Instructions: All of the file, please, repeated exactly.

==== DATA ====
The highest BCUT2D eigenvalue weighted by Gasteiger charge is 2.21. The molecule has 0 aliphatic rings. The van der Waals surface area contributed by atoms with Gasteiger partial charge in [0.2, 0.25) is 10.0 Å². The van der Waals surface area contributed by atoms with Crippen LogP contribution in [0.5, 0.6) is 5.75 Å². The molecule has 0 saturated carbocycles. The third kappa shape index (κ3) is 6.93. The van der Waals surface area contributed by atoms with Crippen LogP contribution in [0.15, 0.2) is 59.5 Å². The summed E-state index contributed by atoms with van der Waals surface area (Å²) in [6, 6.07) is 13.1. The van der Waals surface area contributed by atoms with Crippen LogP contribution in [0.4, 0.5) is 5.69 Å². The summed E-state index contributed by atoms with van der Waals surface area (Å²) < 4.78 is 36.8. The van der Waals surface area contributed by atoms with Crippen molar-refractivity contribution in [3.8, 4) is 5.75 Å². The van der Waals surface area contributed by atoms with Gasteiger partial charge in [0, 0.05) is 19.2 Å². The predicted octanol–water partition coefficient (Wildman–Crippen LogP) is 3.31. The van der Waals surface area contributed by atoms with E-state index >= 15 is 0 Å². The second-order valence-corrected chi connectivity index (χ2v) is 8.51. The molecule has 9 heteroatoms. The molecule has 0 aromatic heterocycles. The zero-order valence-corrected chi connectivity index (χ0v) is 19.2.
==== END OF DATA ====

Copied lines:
The highest BCUT2D eigenvalue weighted by Gasteiger charge is 2.21. The molecule has 0 aliphatic rings. The van der Waals surface area contributed by atoms with Gasteiger partial charge in [0.2, 0.25) is 10.0 Å². The van der Waals surface area contributed by atoms with Crippen LogP contribution in [0.5, 0.6) is 5.75 Å². The molecule has 0 saturated carbocycles. The third kappa shape index (κ3) is 6.93. The van der Waals surface area contributed by atoms with Crippen LogP contribution in [0.15, 0.2) is 59.5 Å². The summed E-state index contributed by atoms with van der Waals surface area (Å²) in [6, 6.07) is 13.1. The van der Waals surface area contributed by atoms with Crippen LogP contribution in [0.4, 0.5) is 5.69 Å². The summed E-state index contributed by atoms with van der Waals surface area (Å²) < 4.78 is 36.8. The van der Waals surface area contributed by atoms with Crippen molar-refractivity contribution in [3.8, 4) is 5.75 Å². The van der Waals surface area contributed by atoms with Gasteiger partial charge in [0, 0.05) is 19.2 Å². The predicted octanol–water partition coefficient (Wildman–Crippen LogP) is 3.31. The van der Waals surface area contributed by atoms with E-state index >= 15 is 0 Å². The second-order valence-corrected chi connectivity index (χ2v) is 8.51. The molecule has 9 heteroatoms. The molecule has 0 aromatic heterocycles. The zero-order valence-corrected chi connectivity index (χ0v) is 19.2.